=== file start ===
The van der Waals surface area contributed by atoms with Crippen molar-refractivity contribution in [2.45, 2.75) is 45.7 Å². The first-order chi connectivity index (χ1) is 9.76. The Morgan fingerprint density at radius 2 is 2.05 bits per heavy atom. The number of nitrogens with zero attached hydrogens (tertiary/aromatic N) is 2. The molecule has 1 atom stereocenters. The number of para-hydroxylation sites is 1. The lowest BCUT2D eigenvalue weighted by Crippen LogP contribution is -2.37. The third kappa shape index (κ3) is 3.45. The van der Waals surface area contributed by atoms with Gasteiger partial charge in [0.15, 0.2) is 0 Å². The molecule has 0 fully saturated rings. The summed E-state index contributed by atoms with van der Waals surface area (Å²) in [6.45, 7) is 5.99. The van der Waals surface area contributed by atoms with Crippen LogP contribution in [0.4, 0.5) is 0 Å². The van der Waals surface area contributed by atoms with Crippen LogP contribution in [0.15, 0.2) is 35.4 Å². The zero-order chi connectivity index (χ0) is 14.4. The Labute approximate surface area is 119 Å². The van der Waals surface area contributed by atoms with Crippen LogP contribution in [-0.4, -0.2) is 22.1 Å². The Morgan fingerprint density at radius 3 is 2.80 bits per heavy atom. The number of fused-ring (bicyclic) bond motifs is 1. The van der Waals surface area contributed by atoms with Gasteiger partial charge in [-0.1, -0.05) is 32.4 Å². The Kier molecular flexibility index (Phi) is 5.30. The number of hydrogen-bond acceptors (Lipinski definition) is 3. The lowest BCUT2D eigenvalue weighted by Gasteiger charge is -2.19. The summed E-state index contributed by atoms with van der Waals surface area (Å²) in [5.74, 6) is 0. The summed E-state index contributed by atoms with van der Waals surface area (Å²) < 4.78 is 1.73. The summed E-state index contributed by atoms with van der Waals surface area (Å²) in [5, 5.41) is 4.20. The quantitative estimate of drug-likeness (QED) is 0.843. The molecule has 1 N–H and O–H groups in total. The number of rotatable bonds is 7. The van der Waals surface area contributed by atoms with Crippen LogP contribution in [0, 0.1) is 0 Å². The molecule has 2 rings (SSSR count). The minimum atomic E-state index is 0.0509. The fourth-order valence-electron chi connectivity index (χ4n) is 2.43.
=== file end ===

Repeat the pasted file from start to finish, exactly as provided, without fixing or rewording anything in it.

The van der Waals surface area contributed by atoms with Crippen molar-refractivity contribution in [2.45, 2.75) is 45.7 Å². The first-order chi connectivity index (χ1) is 9.76. The Morgan fingerprint density at radius 2 is 2.05 bits per heavy atom. The number of nitrogens with zero attached hydrogens (tertiary/aromatic N) is 2. The molecule has 1 atom stereocenters. The number of para-hydroxylation sites is 1. The lowest BCUT2D eigenvalue weighted by Crippen LogP contribution is -2.37. The third kappa shape index (κ3) is 3.45. The van der Waals surface area contributed by atoms with Gasteiger partial charge in [0.15, 0.2) is 0 Å². The molecule has 0 fully saturated rings. The summed E-state index contributed by atoms with van der Waals surface area (Å²) in [6.45, 7) is 5.99. The van der Waals surface area contributed by atoms with Crippen LogP contribution in [0.4, 0.5) is 0 Å². The van der Waals surface area contributed by atoms with Crippen LogP contribution in [0.15, 0.2) is 35.4 Å². The zero-order chi connectivity index (χ0) is 14.4. The Labute approximate surface area is 119 Å². The van der Waals surface area contributed by atoms with Crippen LogP contribution in [-0.4, -0.2) is 22.1 Å². The Morgan fingerprint density at radius 3 is 2.80 bits per heavy atom. The number of fused-ring (bicyclic) bond motifs is 1. The van der Waals surface area contributed by atoms with Gasteiger partial charge in [-0.1, -0.05) is 32.4 Å². The Kier molecular flexibility index (Phi) is 5.30. The number of hydrogen-bond acceptors (Lipinski definition) is 3. The lowest BCUT2D eigenvalue weighted by Gasteiger charge is -2.19. The summed E-state index contributed by atoms with van der Waals surface area (Å²) in [5.74, 6) is 0. The summed E-state index contributed by atoms with van der Waals surface area (Å²) < 4.78 is 1.73. The summed E-state index contributed by atoms with van der Waals surface area (Å²) in [5, 5.41) is 4.20. The quantitative estimate of drug-likeness (QED) is 0.843. The molecule has 1 N–H and O–H groups in total. The number of rotatable bonds is 7. The van der Waals surface area contributed by atoms with Crippen LogP contribution in [0, 0.1) is 0 Å². The molecule has 2 rings (SSSR count). The minimum atomic E-state index is 0.0509. The fourth-order valence-electron chi connectivity index (χ4n) is 2.43.